Superbe is developing several other high-profile projects. Next up is the live-action coming-of-age story 100 Days from Ice Age, Rio and Robots director Carlos Saldanha, written by Elena Soare, whose credits include City Of Men, and produced alongside Brazilian production outfit VentreStudio and Disney. Based on the autobiographical book One Hundred Days Between Sea and Sky by Amyr Klink, the film follows a young Brazilian adventurer searching for his path in life as he crosses the Atlantic Ocean alone in a tiny rowboat. Benski describes the film as “Life Of Pi meets 127 Hours.” It is set to shoot in May and June in Malta and Brazil. Benski, who is of Brazilian descent, is producing alongside VentreStudio’s Paula Cosenza. 

“When Ventre was created, we started discussing some projects and now we are working together,” Benksi says of his regular partners. ”We have the same taste for projects.”

Superbe is also in pre-production on acclaimed Israeli filmmaker Amos Gitai’s next film AMIA, set to shoot this spring and summer in Budapest and Uruguay. The project is based on the true story of a 1994 bomb explosion outside the AMIA (Israel Argentina Mutual Association) building in which 85 people were killed. The story, set in 2007, follows a prosecutor who sets out to uncover the truth behind the attack. Gitai will direct the film he co-wrote with Fauda writer Sari Turgeman, Marie-José Sanselme and Ronen Bergman. Benski is producing alongside João Quieroz of VentreStudio.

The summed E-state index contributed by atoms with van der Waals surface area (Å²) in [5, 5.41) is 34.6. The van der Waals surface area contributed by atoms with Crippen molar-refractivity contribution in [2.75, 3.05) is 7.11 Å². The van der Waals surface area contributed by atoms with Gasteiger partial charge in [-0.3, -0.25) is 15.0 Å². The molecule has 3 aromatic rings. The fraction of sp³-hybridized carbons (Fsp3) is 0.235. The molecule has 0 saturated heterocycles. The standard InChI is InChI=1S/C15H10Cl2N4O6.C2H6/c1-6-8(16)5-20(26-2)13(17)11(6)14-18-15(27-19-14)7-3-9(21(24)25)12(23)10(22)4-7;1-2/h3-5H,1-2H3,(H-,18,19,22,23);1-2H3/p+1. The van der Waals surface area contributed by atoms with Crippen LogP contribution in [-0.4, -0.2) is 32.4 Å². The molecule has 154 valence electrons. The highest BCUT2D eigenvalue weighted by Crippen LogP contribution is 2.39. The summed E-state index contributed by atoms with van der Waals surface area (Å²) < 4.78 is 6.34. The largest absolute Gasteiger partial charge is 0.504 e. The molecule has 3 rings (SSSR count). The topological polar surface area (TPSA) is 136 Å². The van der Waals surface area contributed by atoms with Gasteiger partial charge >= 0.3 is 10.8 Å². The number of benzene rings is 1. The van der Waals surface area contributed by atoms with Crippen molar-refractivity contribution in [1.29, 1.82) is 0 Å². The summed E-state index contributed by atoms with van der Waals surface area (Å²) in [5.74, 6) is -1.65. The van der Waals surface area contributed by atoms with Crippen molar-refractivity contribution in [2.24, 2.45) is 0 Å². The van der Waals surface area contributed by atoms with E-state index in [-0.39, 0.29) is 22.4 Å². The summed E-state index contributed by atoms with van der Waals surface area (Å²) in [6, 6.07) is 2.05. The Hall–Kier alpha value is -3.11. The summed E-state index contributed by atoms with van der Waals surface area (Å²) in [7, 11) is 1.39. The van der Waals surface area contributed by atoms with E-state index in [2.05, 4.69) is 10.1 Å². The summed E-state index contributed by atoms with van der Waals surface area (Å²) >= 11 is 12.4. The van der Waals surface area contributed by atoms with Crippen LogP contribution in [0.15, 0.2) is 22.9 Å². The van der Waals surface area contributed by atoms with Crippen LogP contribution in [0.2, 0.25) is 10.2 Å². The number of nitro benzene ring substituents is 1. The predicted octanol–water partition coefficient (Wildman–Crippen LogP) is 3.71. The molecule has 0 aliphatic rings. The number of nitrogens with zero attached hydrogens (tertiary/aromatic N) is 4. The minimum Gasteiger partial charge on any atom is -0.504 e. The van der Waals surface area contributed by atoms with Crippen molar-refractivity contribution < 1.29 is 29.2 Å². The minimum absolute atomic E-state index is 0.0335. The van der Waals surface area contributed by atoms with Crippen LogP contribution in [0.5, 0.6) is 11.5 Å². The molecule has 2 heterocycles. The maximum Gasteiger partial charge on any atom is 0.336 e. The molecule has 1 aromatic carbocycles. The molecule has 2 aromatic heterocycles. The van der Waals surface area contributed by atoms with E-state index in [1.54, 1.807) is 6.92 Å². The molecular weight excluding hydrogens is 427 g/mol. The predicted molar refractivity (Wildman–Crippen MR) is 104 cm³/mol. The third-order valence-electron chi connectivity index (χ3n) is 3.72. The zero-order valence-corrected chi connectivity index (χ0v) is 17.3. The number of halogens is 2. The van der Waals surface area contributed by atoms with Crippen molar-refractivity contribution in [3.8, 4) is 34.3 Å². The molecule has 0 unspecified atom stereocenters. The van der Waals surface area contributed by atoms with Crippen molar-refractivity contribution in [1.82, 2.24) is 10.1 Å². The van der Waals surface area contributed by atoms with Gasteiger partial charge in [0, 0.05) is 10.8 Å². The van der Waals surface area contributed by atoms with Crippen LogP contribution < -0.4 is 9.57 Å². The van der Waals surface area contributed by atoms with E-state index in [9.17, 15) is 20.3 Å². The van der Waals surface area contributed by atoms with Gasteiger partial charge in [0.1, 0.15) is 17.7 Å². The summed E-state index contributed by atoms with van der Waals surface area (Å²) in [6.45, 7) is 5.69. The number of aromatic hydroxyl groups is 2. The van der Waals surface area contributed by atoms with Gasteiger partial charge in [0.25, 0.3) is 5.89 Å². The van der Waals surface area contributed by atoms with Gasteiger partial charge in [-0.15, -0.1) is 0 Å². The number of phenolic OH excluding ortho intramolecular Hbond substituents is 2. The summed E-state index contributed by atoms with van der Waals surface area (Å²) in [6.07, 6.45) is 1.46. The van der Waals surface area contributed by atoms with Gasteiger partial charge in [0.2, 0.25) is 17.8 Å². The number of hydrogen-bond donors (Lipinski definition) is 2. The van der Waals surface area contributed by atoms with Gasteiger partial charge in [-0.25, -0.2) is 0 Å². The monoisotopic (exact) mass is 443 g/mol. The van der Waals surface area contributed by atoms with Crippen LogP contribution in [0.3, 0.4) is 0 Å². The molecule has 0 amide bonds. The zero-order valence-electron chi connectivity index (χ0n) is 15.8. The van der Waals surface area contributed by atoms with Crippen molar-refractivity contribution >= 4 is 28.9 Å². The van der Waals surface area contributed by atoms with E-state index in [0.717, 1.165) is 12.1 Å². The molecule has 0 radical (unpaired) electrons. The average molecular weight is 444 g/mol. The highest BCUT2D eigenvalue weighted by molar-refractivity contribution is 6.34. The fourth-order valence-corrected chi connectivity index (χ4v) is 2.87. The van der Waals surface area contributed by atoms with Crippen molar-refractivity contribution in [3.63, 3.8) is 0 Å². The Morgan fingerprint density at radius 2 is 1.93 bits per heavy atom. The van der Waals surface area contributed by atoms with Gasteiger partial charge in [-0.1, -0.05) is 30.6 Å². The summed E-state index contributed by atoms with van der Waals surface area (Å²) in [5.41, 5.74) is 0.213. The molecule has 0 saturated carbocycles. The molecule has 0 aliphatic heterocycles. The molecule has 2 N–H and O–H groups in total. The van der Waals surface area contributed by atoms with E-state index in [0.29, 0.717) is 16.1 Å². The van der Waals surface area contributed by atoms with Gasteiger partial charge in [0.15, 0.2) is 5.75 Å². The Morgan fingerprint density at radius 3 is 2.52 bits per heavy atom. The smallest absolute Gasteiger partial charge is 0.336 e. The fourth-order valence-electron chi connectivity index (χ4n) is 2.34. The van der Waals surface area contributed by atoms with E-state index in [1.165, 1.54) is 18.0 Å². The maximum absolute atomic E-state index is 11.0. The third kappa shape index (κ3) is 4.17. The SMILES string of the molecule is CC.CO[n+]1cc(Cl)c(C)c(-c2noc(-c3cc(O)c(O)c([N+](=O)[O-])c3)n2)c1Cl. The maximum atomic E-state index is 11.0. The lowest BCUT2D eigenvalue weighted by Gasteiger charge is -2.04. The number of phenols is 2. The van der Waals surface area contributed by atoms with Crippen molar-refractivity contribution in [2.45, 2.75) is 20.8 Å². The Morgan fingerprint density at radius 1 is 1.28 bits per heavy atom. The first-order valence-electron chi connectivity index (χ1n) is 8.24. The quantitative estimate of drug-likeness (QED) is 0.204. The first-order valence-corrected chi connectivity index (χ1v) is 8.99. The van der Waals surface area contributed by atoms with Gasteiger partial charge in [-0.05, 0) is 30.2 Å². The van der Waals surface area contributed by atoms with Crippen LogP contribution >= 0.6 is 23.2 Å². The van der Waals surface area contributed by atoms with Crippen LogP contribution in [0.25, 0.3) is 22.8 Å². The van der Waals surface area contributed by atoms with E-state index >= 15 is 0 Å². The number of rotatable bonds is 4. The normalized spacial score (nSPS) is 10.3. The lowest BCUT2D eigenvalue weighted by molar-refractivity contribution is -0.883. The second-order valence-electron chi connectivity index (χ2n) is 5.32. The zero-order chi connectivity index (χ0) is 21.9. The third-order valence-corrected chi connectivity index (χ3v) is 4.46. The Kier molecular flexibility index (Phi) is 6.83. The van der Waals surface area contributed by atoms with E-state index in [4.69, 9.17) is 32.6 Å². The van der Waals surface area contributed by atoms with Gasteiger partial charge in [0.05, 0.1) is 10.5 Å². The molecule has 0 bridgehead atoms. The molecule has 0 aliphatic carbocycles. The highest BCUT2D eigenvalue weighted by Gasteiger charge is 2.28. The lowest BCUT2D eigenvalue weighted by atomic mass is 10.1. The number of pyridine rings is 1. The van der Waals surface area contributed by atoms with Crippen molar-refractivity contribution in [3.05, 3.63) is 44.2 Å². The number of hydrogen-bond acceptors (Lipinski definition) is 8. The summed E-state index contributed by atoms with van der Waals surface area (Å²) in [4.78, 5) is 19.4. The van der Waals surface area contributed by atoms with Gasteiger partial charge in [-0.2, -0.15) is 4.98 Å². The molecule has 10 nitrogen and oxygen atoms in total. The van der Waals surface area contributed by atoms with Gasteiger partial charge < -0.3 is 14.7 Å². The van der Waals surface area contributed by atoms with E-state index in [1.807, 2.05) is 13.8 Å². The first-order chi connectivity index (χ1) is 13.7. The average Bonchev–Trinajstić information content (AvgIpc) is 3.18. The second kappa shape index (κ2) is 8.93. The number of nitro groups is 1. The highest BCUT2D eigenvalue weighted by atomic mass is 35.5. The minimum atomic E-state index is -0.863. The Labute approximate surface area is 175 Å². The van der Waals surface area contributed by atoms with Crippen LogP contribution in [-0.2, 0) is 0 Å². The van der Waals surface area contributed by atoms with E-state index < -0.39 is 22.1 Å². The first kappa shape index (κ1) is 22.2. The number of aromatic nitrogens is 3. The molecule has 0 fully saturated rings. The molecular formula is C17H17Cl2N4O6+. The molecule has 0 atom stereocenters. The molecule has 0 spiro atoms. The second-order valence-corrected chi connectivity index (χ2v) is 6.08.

Another true story in the works is Michael Hoffman’s The Conductor which Benski hopes will shoot this autumn. The Conductor follows conductor Karl Eliasberg who is called on to conduct the complex Seventh Symphony by his idol Shostakovich during the siege of Leningrad. Benski is co-producing with Stephen Raphael who co-wrote the script with Frederic Raphael.

Superbe is also developing a Holocaust drama called Hannah about a young Hungarian woman who is part of the British Army’s Jewish Commando and who writes poetry in prison when she is captured and tortured.

Independent focus 

Budgets for Superbe’s projects range from $5m-$25m. “We’re not making auteur films for $2m, but our projects remain independent,” Benski points out. 

Superbe is also developing several prestige drama series including Fukushima from showrunner Donna Sharpe, about a team of scientists who risk their lives to contain a nuclear disaster, and Valtesse, the true story of the life of 19th-century Parisian courtesan Valtesse de la Bigne. Benski describes de la Bigne as “the original influencer”. The co-production with Dana Hoegh of Shoni Productions is written by Olivier Gorce and Sabrina Compeyron.

“We are focused on both local and organically international projects that reach audiences around the world,” says Benski. “We don’t see our playground limited by borders, nationality or language. We look for stories that touch people deeply. We want to make them cry, laugh, think, be scared and dream.”

Since the Mrs Harris shoot, Benski has relocated to Budapest with his family to run the local Superbe office and plans to shoot several upcoming projects in the city.

“Hungary is very film friendly from efficient crews to plenty of locations, studios, very reasonable production costs and a high tax rebate,” Benski explains. “The Budapest office services productions, with all of Superbe’s creative development handled in Paris and London.”